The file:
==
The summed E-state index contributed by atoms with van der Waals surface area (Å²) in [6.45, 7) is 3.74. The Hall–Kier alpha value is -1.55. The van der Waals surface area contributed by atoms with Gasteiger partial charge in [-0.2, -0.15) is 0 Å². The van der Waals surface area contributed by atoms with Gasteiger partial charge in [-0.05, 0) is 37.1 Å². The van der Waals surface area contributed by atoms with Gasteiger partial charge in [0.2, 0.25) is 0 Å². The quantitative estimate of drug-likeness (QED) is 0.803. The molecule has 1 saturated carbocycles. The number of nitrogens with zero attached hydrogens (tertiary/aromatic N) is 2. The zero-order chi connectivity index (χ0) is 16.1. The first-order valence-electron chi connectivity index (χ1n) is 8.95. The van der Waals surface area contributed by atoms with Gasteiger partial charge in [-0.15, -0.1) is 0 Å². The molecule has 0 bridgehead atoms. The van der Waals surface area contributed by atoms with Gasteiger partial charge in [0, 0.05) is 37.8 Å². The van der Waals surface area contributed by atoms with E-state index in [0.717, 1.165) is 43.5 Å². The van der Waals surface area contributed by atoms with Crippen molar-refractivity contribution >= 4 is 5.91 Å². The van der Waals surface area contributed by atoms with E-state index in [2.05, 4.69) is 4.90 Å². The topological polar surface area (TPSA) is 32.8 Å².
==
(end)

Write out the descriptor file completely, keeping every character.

The summed E-state index contributed by atoms with van der Waals surface area (Å²) in [6.45, 7) is 3.74. The Hall–Kier alpha value is -1.55. The van der Waals surface area contributed by atoms with Gasteiger partial charge in [-0.2, -0.15) is 0 Å². The van der Waals surface area contributed by atoms with Gasteiger partial charge in [-0.05, 0) is 37.1 Å². The van der Waals surface area contributed by atoms with Gasteiger partial charge in [0.2, 0.25) is 0 Å². The quantitative estimate of drug-likeness (QED) is 0.803. The molecule has 1 saturated carbocycles. The number of nitrogens with zero attached hydrogens (tertiary/aromatic N) is 2. The zero-order chi connectivity index (χ0) is 16.1. The first-order valence-electron chi connectivity index (χ1n) is 8.95. The van der Waals surface area contributed by atoms with Gasteiger partial charge in [-0.15, -0.1) is 0 Å². The molecule has 0 bridgehead atoms. The van der Waals surface area contributed by atoms with Gasteiger partial charge in [0, 0.05) is 37.8 Å². The van der Waals surface area contributed by atoms with E-state index in [0.717, 1.165) is 43.5 Å². The van der Waals surface area contributed by atoms with Crippen molar-refractivity contribution >= 4 is 5.91 Å². The van der Waals surface area contributed by atoms with E-state index in [2.05, 4.69) is 4.90 Å². The topological polar surface area (TPSA) is 32.8 Å².